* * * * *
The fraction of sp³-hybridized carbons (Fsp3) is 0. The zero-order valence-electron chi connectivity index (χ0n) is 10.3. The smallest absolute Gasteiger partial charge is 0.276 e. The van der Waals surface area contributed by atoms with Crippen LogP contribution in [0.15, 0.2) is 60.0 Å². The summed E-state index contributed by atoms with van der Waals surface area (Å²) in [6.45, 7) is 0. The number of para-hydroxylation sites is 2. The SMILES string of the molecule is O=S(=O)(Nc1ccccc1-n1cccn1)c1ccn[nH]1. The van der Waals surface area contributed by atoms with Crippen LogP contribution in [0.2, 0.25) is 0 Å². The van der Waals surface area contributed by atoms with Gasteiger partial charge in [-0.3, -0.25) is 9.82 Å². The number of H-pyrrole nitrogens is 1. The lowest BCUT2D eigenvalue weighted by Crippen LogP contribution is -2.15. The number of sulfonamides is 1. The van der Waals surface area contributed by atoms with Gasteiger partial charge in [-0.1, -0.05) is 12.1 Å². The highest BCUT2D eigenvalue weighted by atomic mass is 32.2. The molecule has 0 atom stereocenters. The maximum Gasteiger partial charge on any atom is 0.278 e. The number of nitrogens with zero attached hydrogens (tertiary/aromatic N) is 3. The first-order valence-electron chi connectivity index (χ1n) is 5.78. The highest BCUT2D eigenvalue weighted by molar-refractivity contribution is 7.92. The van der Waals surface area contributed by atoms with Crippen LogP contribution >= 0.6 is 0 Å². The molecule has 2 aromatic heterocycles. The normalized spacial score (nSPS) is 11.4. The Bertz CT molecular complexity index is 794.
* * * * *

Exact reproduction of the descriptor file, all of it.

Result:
The fraction of sp³-hybridized carbons (Fsp3) is 0. The zero-order valence-electron chi connectivity index (χ0n) is 10.3. The smallest absolute Gasteiger partial charge is 0.276 e. The van der Waals surface area contributed by atoms with Crippen LogP contribution in [0.15, 0.2) is 60.0 Å². The summed E-state index contributed by atoms with van der Waals surface area (Å²) in [6.45, 7) is 0. The number of para-hydroxylation sites is 2. The SMILES string of the molecule is O=S(=O)(Nc1ccccc1-n1cccn1)c1ccn[nH]1. The van der Waals surface area contributed by atoms with Crippen LogP contribution in [0.2, 0.25) is 0 Å². The van der Waals surface area contributed by atoms with Gasteiger partial charge in [-0.3, -0.25) is 9.82 Å². The number of H-pyrrole nitrogens is 1. The lowest BCUT2D eigenvalue weighted by Crippen LogP contribution is -2.15. The number of sulfonamides is 1. The van der Waals surface area contributed by atoms with Gasteiger partial charge in [-0.1, -0.05) is 12.1 Å². The highest BCUT2D eigenvalue weighted by atomic mass is 32.2. The molecule has 0 atom stereocenters. The maximum Gasteiger partial charge on any atom is 0.278 e. The number of nitrogens with zero attached hydrogens (tertiary/aromatic N) is 3. The first-order valence-electron chi connectivity index (χ1n) is 5.78. The highest BCUT2D eigenvalue weighted by molar-refractivity contribution is 7.92. The van der Waals surface area contributed by atoms with Crippen LogP contribution >= 0.6 is 0 Å². The molecule has 2 aromatic heterocycles. The normalized spacial score (nSPS) is 11.4. The Bertz CT molecular complexity index is 794.